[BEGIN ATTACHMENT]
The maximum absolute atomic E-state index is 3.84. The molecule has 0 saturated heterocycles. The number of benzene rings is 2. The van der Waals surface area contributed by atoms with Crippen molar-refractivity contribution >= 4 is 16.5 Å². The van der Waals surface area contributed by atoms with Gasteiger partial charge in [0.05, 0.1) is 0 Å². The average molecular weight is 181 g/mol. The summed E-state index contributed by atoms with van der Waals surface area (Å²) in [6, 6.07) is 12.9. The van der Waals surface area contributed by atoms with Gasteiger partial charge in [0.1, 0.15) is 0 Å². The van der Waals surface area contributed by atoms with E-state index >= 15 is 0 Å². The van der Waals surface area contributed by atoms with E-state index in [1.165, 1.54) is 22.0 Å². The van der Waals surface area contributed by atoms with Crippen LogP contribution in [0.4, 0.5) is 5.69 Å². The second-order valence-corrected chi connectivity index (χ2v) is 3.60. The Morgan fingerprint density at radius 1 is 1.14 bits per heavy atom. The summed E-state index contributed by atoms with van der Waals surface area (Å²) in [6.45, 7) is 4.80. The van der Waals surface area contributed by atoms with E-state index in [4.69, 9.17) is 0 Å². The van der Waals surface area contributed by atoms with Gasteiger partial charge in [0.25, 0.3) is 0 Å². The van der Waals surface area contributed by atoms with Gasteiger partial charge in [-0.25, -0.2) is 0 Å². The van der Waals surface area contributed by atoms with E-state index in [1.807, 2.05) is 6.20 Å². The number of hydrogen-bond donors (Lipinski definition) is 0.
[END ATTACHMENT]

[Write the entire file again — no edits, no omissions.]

The maximum absolute atomic E-state index is 3.84. The molecule has 0 saturated heterocycles. The number of benzene rings is 2. The van der Waals surface area contributed by atoms with Crippen molar-refractivity contribution >= 4 is 16.5 Å². The van der Waals surface area contributed by atoms with Gasteiger partial charge in [0.05, 0.1) is 0 Å². The average molecular weight is 181 g/mol. The summed E-state index contributed by atoms with van der Waals surface area (Å²) in [6, 6.07) is 12.9. The van der Waals surface area contributed by atoms with Gasteiger partial charge in [0.1, 0.15) is 0 Å². The van der Waals surface area contributed by atoms with E-state index >= 15 is 0 Å². The van der Waals surface area contributed by atoms with E-state index in [1.165, 1.54) is 22.0 Å². The van der Waals surface area contributed by atoms with Crippen LogP contribution in [0.4, 0.5) is 5.69 Å². The second-order valence-corrected chi connectivity index (χ2v) is 3.60. The Morgan fingerprint density at radius 1 is 1.14 bits per heavy atom. The summed E-state index contributed by atoms with van der Waals surface area (Å²) in [6.45, 7) is 4.80. The van der Waals surface area contributed by atoms with E-state index in [4.69, 9.17) is 0 Å². The van der Waals surface area contributed by atoms with Gasteiger partial charge in [0.25, 0.3) is 0 Å². The van der Waals surface area contributed by atoms with Gasteiger partial charge in [-0.25, -0.2) is 0 Å². The van der Waals surface area contributed by atoms with E-state index in [1.807, 2.05) is 6.20 Å². The number of hydrogen-bond donors (Lipinski definition) is 0.